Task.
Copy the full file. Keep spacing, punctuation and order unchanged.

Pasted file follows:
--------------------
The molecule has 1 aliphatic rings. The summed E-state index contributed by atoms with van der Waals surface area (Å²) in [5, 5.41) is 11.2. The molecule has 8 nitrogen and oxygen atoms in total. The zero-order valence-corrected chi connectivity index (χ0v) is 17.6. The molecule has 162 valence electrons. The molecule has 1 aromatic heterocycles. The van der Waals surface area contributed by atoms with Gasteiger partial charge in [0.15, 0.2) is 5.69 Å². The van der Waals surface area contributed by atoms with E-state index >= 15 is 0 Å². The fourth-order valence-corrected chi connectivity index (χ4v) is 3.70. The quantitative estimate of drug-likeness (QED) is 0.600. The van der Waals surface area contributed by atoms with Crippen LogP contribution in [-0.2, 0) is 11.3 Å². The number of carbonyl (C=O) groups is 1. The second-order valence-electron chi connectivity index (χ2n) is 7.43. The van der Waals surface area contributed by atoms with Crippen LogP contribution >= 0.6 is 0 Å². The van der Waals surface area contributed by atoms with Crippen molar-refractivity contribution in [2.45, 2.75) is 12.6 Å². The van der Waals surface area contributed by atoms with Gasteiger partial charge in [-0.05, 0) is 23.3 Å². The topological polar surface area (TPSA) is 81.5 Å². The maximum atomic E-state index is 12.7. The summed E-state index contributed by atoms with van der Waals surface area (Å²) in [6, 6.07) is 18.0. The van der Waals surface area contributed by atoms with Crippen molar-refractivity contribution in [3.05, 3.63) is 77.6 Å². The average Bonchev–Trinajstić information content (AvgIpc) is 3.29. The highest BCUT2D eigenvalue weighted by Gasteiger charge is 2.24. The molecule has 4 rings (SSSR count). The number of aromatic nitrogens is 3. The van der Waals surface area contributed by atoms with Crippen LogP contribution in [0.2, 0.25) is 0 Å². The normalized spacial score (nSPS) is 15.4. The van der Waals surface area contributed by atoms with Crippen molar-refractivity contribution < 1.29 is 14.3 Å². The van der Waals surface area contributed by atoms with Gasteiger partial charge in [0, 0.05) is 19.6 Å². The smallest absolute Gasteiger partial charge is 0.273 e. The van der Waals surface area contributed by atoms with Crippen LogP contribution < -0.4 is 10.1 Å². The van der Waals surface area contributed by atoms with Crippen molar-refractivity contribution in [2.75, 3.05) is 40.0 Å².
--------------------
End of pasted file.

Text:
The molecule has 1 aliphatic rings. The summed E-state index contributed by atoms with van der Waals surface area (Å²) in [5, 5.41) is 11.2. The molecule has 8 nitrogen and oxygen atoms in total. The zero-order valence-corrected chi connectivity index (χ0v) is 17.6. The molecule has 162 valence electrons. The molecule has 1 aromatic heterocycles. The van der Waals surface area contributed by atoms with Gasteiger partial charge in [0.15, 0.2) is 5.69 Å². The van der Waals surface area contributed by atoms with E-state index >= 15 is 0 Å². The fourth-order valence-corrected chi connectivity index (χ4v) is 3.70. The quantitative estimate of drug-likeness (QED) is 0.600. The van der Waals surface area contributed by atoms with Crippen LogP contribution in [-0.2, 0) is 11.3 Å². The number of carbonyl (C=O) groups is 1. The second-order valence-electron chi connectivity index (χ2n) is 7.43. The van der Waals surface area contributed by atoms with Crippen LogP contribution >= 0.6 is 0 Å². The van der Waals surface area contributed by atoms with Crippen molar-refractivity contribution in [2.45, 2.75) is 12.6 Å². The van der Waals surface area contributed by atoms with Gasteiger partial charge in [-0.05, 0) is 23.3 Å². The topological polar surface area (TPSA) is 81.5 Å². The maximum atomic E-state index is 12.7. The summed E-state index contributed by atoms with van der Waals surface area (Å²) in [6, 6.07) is 18.0. The van der Waals surface area contributed by atoms with Crippen molar-refractivity contribution in [3.05, 3.63) is 77.6 Å². The average Bonchev–Trinajstić information content (AvgIpc) is 3.29. The highest BCUT2D eigenvalue weighted by Gasteiger charge is 2.24. The molecule has 4 rings (SSSR count). The number of aromatic nitrogens is 3. The van der Waals surface area contributed by atoms with Crippen LogP contribution in [0.2, 0.25) is 0 Å². The normalized spacial score (nSPS) is 15.4. The van der Waals surface area contributed by atoms with Crippen molar-refractivity contribution < 1.29 is 14.3 Å². The van der Waals surface area contributed by atoms with Gasteiger partial charge in [0, 0.05) is 19.6 Å². The smallest absolute Gasteiger partial charge is 0.273 e. The van der Waals surface area contributed by atoms with Crippen LogP contribution < -0.4 is 10.1 Å². The van der Waals surface area contributed by atoms with Crippen molar-refractivity contribution in [2.75, 3.05) is 40.0 Å².